The issue is empirical; its implications are epistemological Sperry’s thesis. In ‘Neurology and the Mind-Body Problem’ (1952) Roger Sperry observed that input from different sensory receptors is qualitatively the same. Sperry therefore concluded that the qualitative aspect is determined by the stimulated modality-specific brain loci. Sperry’s thesis implies that the quality of an elementary sensation is innate and is determined by identifiable brain loci. It has taken half a century to discover that Sperry’s thesis is right. Here are some examples.

C2

Synesthesia. Synesthesia is an innate neurological condition of ‘crossed wiring’ where the experienced sensation is triggered by stimulus other than the normal sensory receptors. For example, in colored-hearing synesthesia, persons report experiencing the sensation of colors elicited by hearing words. Brain imaging of such persons confirms that in response to hearing spoken words the color-specific area in the visual cortex is selectively activated (Nunn JA et al 2002). Synesthesia is consistent with Sperry’s thesis that it is not the origin of the stimulus, but it is the stimulated brain target that determines the quality of experienced sensation.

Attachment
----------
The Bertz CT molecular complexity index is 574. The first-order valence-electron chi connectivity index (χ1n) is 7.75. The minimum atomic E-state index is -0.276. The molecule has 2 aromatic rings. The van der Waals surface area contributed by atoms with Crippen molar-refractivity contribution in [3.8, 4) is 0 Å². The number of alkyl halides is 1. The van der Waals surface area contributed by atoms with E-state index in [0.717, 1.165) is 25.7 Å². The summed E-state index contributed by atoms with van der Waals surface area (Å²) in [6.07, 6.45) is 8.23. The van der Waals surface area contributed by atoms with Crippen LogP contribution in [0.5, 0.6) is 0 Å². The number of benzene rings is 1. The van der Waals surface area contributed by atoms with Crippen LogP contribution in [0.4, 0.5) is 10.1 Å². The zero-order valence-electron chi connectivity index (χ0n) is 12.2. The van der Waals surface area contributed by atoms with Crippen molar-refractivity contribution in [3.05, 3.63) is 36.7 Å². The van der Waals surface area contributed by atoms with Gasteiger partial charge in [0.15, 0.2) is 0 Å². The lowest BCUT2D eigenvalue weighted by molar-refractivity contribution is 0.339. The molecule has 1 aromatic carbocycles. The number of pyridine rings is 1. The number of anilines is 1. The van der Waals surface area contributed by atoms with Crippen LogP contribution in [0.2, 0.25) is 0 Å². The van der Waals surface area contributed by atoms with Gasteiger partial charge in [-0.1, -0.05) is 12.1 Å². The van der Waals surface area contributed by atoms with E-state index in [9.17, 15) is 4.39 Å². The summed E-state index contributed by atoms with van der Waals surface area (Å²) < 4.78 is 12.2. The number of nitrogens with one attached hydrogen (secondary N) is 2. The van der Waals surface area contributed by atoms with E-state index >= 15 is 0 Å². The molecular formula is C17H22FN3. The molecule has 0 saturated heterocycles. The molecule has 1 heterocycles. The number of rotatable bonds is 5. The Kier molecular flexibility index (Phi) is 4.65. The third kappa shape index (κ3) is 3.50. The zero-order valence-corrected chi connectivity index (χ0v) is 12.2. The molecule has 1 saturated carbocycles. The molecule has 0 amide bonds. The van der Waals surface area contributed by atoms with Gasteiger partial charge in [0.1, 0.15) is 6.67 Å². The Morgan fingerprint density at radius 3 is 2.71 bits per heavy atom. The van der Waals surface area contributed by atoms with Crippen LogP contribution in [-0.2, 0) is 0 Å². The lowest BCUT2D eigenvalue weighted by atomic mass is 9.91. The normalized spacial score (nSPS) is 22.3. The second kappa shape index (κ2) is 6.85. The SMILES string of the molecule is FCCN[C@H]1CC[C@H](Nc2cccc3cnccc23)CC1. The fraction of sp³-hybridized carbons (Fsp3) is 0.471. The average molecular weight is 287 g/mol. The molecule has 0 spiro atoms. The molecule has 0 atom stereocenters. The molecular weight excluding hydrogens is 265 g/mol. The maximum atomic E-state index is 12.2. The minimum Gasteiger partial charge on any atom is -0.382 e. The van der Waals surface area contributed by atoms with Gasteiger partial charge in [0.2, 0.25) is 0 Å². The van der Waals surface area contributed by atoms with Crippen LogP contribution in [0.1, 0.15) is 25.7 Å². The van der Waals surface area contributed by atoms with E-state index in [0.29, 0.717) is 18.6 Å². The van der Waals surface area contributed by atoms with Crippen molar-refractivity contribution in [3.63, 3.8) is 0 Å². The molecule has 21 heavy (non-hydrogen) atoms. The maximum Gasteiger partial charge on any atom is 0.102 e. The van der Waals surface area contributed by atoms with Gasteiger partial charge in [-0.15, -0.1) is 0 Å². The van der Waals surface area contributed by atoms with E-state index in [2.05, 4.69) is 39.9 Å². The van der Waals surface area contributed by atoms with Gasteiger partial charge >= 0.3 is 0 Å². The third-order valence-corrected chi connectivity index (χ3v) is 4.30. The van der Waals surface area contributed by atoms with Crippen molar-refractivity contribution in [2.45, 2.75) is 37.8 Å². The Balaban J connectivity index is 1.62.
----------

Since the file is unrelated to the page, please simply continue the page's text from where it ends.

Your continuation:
C3

Phantoms of congenitally missing limb. People who lose a limb continue to experience it. This is also true for some of the persons born without a limb. Brain imaging of persons born without a limb who report having sensations in the limb they never had shows that the area representing that limb in the somatosensory cortex is selectively activated (Saadah & Melzack 1994; Brugger et. al. 2000). This fact proves that the sensation of the body is innate and is evoked by the brain.